Germany’s Blind Guardian are unarguably the forerunners of the German power metal scene, and indeed quite possibly the preeminent flag-bearers for the genre as a whole. From their humble beginnings as a slightly bombastic traditional thrash metal outfit, the years have seen the band evolve into a very different beast. Beginning with the band’s seminal third album Tales from the Twilight World, the band began incorporating increasing use of classical arrangements, choirs, strings, and multi-layered compositions to create a larger than life sound. Hot on the heels of their most recent full length At the Edge of Time, the German maestros have recently released their first compilation album, Memories of a Time to Come, a tell-all album containing material from the band’s entire career, from 1987 to the present. For fans of the band, this is a superb arrangement of many of the band’s best material, and for newcomers, and excellent introduction to a veteran band who continues to be as relevant now as they were 25 years ago.
As a rule, compilation albums tend to pass by my radar largely ignored, and it seems the band had this notion in mind when setting out to put together this release. Unlike many bands with a large amount of material to draw from, Blind Guardian did not merely piece together a “great hits” release and slap a new cover and title on and feed it back to the fans. In an age where a few clicks of a button you can put the same songs onto a playlist and move forward, compilation releases are trickier than ever. The bards (as die hard fans have so lovingly referred to the group since antiquity) decided to remix every song on the album, giving a smooth, uniform sound to the proceedings. Even vintage songs such as “Majesty” and “Follow the Blind” sound revitalized, with crisper edges and more power. Fan favorites “Valhalla” and “Bright Eyes” sound immense, and in many ways, provided the listener can shake the bounds of nostalgia, even better than their original versions.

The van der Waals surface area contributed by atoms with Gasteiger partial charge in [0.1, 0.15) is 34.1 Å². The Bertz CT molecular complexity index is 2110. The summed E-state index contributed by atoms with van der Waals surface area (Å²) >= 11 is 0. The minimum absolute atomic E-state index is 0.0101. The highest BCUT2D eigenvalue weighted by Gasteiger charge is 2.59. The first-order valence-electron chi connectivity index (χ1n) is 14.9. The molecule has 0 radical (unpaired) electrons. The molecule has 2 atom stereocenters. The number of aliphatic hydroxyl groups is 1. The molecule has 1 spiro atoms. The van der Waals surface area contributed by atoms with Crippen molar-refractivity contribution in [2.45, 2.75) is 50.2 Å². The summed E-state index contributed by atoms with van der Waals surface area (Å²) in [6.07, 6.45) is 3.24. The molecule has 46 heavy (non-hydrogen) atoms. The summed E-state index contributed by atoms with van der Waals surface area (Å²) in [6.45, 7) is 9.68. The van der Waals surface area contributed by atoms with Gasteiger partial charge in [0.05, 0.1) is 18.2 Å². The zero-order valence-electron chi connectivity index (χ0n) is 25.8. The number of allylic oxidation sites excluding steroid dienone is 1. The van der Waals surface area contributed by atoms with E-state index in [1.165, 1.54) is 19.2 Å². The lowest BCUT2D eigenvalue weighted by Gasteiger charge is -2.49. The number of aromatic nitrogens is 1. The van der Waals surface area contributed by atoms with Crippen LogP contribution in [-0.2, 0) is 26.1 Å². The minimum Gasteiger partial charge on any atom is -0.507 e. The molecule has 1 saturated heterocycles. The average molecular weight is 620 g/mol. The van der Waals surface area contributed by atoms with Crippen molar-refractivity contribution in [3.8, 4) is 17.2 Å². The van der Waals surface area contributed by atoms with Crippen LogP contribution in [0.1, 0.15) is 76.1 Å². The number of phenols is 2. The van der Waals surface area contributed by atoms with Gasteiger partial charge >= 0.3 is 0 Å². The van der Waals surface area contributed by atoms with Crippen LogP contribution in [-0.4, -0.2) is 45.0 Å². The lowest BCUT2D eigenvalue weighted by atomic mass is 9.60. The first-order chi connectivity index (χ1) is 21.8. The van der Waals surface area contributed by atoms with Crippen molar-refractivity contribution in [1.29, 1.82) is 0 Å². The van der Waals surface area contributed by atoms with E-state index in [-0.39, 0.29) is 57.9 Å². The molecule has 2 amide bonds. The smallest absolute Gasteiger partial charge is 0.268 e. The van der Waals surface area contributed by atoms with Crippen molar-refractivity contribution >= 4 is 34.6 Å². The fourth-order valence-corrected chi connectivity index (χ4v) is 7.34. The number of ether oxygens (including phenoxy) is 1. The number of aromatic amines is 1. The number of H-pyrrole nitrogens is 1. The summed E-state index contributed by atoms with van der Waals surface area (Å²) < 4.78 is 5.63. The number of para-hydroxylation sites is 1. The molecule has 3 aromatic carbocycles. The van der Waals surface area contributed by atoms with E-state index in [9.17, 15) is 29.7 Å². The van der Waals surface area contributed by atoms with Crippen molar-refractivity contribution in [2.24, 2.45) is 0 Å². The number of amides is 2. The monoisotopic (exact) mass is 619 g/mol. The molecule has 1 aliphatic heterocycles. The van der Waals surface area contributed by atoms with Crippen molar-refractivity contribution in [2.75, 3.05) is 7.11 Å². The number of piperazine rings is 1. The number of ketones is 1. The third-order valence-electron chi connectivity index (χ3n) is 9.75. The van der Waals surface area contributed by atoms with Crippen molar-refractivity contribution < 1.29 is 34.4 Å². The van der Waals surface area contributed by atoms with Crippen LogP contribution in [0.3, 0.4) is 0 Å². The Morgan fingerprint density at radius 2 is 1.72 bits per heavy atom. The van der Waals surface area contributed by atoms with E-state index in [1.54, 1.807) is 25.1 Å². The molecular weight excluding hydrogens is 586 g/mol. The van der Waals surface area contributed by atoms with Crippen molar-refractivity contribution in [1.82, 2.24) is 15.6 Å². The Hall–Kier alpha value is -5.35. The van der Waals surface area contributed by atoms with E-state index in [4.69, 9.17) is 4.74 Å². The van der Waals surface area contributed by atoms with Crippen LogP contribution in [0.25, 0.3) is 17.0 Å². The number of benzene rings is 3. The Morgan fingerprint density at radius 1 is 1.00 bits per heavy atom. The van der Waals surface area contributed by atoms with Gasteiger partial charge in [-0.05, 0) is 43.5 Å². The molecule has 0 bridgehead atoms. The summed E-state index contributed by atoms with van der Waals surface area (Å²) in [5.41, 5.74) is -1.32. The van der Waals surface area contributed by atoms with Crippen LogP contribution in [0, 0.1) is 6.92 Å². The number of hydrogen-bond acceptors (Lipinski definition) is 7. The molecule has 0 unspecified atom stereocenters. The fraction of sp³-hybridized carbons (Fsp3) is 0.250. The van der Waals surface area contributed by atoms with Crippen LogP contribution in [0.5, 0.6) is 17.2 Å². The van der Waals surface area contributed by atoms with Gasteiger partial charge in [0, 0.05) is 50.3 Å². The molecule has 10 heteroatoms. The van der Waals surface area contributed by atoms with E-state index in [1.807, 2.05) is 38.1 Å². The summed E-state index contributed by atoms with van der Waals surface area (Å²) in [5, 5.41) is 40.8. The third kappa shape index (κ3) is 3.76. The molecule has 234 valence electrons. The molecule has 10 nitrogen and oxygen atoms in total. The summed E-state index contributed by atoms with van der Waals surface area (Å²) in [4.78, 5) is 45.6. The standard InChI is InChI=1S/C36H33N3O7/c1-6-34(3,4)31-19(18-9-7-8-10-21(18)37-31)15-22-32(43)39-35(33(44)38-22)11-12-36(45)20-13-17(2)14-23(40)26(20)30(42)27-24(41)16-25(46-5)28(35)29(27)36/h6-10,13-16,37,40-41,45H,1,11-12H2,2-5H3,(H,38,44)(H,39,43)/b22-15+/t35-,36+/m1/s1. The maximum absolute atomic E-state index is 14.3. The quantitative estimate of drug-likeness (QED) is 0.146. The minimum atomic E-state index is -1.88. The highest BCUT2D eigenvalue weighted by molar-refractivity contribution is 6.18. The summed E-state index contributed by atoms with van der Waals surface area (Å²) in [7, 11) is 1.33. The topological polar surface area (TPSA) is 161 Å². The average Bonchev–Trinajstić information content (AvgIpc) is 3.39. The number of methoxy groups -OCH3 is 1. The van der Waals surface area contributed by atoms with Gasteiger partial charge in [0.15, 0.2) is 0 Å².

The inclusion of slightly lesser known songs “Traveler in Time” and “The Last Candle” were pleasant surprises, particularly since pretty much every Blind Guardian song has its outspoken fans and has been played live at some point or another, thus there is little “obscure” material to draw from so to speak. These songs sound fantastic. The high point of the remixed tracks is without a doubt “Mirror Mirror,” my absolute favorite song from the game changing release A Nightfall in Middle Earth. They spent a lot of time bolstering the sound and the result is a version with much more punch and less airiness (an issue the entire release suffered from).
The remixes are less obvious with newer songs such as “Sacred Worlds” and “Ride Into Obession,” but there are some subtle differences, namely a slight increase in crispness of the bass, and slightly more attack in the percussion. With all of this said, the crowning jewel of this release is the rerecording of “The Bard’s Song – The Hobbit,” and the staggeringly massive, and to this listener’s ears, finest Blind Guardian song of all “And Then there Was Silence.” Both songs retain their original feel, but vocalist Hansi Kursch definitely alters some of the higher notes to accommodate his changing voice. “And Then there Was Silence” is the more interesting of the two, as there are significant orchestral changes and, despite the enormity of the original, a sense of scale that literally blows everything else they’ve done out of the water. All in all this feels amazingly fresh, with pleasing remixes and tasteful re-recordings of songs from two drastically different eras. Highly recommended!